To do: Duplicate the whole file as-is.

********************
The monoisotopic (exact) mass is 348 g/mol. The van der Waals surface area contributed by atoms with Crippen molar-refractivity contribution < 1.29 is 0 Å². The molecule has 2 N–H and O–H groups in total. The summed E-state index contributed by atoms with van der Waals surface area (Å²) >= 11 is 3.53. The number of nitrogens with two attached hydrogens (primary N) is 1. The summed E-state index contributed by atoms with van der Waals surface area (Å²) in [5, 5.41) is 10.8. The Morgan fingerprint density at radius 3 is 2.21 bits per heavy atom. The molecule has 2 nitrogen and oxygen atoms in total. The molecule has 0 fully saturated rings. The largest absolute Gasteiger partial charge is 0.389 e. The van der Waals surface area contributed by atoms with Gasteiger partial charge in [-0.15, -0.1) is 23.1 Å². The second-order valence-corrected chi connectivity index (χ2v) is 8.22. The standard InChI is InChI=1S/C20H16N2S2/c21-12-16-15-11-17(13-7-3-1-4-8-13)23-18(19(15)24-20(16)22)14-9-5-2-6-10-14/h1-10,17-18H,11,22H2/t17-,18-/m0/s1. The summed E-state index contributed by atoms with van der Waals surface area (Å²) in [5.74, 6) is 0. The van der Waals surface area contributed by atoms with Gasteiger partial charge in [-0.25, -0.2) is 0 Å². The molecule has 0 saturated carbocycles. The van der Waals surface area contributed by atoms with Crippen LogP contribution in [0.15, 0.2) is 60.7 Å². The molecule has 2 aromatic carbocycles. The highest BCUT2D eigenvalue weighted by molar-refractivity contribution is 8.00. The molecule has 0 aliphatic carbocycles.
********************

The monoisotopic (exact) mass is 348 g/mol. The van der Waals surface area contributed by atoms with Crippen molar-refractivity contribution < 1.29 is 0 Å². The molecule has 2 N–H and O–H groups in total. The summed E-state index contributed by atoms with van der Waals surface area (Å²) >= 11 is 3.53. The number of nitrogens with two attached hydrogens (primary N) is 1. The summed E-state index contributed by atoms with van der Waals surface area (Å²) in [5, 5.41) is 10.8. The Morgan fingerprint density at radius 3 is 2.21 bits per heavy atom. The molecule has 2 nitrogen and oxygen atoms in total. The molecule has 0 fully saturated rings. The largest absolute Gasteiger partial charge is 0.389 e. The van der Waals surface area contributed by atoms with Gasteiger partial charge in [-0.15, -0.1) is 23.1 Å². The second-order valence-corrected chi connectivity index (χ2v) is 8.22. The standard InChI is InChI=1S/C20H16N2S2/c21-12-16-15-11-17(13-7-3-1-4-8-13)23-18(19(15)24-20(16)22)14-9-5-2-6-10-14/h1-10,17-18H,11,22H2/t17-,18-/m0/s1. The summed E-state index contributed by atoms with van der Waals surface area (Å²) in [5.74, 6) is 0. The van der Waals surface area contributed by atoms with Gasteiger partial charge in [-0.25, -0.2) is 0 Å². The molecule has 0 saturated carbocycles. The van der Waals surface area contributed by atoms with Crippen LogP contribution in [0.15, 0.2) is 60.7 Å². The molecule has 2 aromatic carbocycles. The highest BCUT2D eigenvalue weighted by molar-refractivity contribution is 8.00. The molecule has 0 aliphatic carbocycles.